During FY 2001 the majority, 52%, of the settlements negotiated by the ADR Office, provided for no monetary civil penalty. Forty percent (40%) of the agreements involved both monetary and non-monetary terms while four percent called only for the payment of a civil penalty. The remaining four percent include the two proposed agreements previously mentioned that were not approved by the Commission.
Approximately, two-thirds of the agreements approved by the Commission contained settlement terms that required some action on the part of the respondent designed to correct their behavior. Those agreements required respondents to attend a FEC seminar, participate in a one-on-one briefing or work with the FEC staff correcting reporting problems.
Twenty-five percent of the approved agreements contained provisions dismissing the complaint after the ADR Office concluded that the alleged violations were unsubstantiated. Another quarter of the agreements contained a requirement that a committee or corporation adopt and distribute to their members or employees guidance noting the prohibition on contributing directly to Federal election campaigns.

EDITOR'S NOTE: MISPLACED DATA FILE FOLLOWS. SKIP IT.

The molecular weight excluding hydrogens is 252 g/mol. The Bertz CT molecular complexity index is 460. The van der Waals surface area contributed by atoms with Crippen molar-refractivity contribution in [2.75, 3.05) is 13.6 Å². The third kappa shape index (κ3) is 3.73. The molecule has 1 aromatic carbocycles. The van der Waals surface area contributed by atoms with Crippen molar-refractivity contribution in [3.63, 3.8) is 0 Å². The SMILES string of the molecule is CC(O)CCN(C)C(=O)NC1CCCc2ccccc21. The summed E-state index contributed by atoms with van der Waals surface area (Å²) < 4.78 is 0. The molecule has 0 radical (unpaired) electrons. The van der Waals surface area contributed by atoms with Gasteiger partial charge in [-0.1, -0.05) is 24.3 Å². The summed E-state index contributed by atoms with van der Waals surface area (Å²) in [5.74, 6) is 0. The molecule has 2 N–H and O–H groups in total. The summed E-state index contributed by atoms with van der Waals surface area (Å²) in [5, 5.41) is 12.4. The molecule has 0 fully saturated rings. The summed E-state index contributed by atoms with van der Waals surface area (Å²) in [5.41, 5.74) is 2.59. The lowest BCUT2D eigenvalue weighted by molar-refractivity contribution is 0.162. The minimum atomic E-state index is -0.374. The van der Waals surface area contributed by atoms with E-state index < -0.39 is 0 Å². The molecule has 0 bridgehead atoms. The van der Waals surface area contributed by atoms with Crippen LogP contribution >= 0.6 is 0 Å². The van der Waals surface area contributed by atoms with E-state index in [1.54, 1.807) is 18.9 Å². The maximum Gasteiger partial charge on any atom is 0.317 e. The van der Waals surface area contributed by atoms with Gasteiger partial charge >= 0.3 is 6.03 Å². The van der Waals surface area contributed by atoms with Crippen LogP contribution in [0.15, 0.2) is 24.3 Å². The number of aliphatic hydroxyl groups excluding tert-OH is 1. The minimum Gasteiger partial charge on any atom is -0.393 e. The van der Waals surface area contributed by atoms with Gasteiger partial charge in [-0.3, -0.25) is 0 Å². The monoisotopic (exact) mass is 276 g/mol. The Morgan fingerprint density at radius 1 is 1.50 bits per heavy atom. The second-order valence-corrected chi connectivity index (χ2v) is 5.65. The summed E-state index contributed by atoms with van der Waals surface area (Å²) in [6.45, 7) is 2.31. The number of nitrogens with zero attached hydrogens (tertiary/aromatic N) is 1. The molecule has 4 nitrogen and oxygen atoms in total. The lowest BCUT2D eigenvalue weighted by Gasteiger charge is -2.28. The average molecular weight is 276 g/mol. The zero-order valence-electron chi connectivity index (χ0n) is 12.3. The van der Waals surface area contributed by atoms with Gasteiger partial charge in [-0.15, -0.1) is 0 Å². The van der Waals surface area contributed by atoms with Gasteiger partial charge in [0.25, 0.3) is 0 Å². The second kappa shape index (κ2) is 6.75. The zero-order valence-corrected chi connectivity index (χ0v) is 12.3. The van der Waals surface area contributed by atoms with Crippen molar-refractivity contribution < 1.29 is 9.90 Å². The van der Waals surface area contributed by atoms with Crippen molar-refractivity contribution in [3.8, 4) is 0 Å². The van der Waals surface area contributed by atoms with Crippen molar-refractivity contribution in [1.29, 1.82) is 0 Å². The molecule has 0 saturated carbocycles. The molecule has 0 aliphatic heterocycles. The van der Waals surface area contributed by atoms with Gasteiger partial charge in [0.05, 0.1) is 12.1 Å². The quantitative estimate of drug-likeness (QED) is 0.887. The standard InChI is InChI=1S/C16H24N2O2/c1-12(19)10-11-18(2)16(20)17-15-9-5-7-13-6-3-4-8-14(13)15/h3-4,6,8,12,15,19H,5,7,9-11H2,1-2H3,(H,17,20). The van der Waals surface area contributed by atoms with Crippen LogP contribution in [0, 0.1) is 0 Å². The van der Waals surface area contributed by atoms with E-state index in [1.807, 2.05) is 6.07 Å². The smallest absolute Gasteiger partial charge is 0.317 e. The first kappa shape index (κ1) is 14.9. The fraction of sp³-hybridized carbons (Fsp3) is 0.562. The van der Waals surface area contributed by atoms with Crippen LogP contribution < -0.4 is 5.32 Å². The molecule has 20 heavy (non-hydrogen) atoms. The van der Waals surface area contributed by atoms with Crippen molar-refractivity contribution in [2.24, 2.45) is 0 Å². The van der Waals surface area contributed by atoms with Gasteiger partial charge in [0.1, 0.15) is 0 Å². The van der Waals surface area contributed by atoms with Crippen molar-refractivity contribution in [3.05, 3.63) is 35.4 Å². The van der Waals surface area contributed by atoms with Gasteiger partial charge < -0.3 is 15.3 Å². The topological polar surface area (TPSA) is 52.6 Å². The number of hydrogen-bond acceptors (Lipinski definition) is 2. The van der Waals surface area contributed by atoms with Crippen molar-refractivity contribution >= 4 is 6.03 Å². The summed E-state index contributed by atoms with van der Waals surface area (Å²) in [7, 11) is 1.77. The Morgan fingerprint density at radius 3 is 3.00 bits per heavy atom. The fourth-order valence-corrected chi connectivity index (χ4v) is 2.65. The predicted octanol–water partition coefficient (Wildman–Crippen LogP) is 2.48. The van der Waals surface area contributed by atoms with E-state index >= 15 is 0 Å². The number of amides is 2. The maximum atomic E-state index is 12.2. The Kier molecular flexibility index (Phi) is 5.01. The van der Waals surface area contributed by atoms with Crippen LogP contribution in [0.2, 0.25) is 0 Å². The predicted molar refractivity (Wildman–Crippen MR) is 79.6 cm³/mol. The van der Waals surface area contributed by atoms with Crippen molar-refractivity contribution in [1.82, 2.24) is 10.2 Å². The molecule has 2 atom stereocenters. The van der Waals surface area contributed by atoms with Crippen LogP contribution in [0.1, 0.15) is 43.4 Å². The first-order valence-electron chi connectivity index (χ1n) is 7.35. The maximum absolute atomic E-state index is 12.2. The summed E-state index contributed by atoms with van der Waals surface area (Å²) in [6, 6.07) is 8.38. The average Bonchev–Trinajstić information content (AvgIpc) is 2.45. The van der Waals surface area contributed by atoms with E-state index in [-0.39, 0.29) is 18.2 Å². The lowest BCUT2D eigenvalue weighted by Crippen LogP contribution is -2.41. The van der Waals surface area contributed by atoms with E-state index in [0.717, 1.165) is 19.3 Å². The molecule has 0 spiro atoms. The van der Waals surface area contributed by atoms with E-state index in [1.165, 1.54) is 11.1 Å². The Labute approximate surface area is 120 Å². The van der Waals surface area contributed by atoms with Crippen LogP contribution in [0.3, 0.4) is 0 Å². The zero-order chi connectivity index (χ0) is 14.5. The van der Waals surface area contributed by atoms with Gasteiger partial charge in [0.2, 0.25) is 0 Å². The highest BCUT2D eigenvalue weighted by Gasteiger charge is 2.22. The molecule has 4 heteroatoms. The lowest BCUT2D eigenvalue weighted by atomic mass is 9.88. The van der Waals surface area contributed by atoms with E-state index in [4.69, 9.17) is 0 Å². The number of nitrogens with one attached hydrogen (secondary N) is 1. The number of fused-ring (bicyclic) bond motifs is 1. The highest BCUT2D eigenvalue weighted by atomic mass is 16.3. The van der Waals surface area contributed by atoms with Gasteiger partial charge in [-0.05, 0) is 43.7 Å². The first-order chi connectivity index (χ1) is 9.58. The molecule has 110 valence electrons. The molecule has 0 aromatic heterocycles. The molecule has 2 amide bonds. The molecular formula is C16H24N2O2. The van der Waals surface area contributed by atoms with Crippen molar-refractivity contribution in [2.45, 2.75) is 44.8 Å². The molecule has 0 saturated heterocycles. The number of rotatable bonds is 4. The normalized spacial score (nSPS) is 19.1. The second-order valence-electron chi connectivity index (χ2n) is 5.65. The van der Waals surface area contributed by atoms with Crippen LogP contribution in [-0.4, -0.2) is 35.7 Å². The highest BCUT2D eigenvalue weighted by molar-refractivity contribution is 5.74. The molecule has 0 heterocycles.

Evaluation forms distributed to all respondents, after approval of the negotiated settlement agreements, record considerable satisfaction with the program. Anecdotal comments also reveal favorable response to the program. The low level of rejection of the program three out of the sixty -one cases assigned to ADR in FY 2001 (13 cases were returned to the CED) is a strong indication of support for the program. Combining those who rejected ADR with those who failed to respond to the invitation to sign-up indicates that the large majority of those receiving the ADR invitation participated in the program.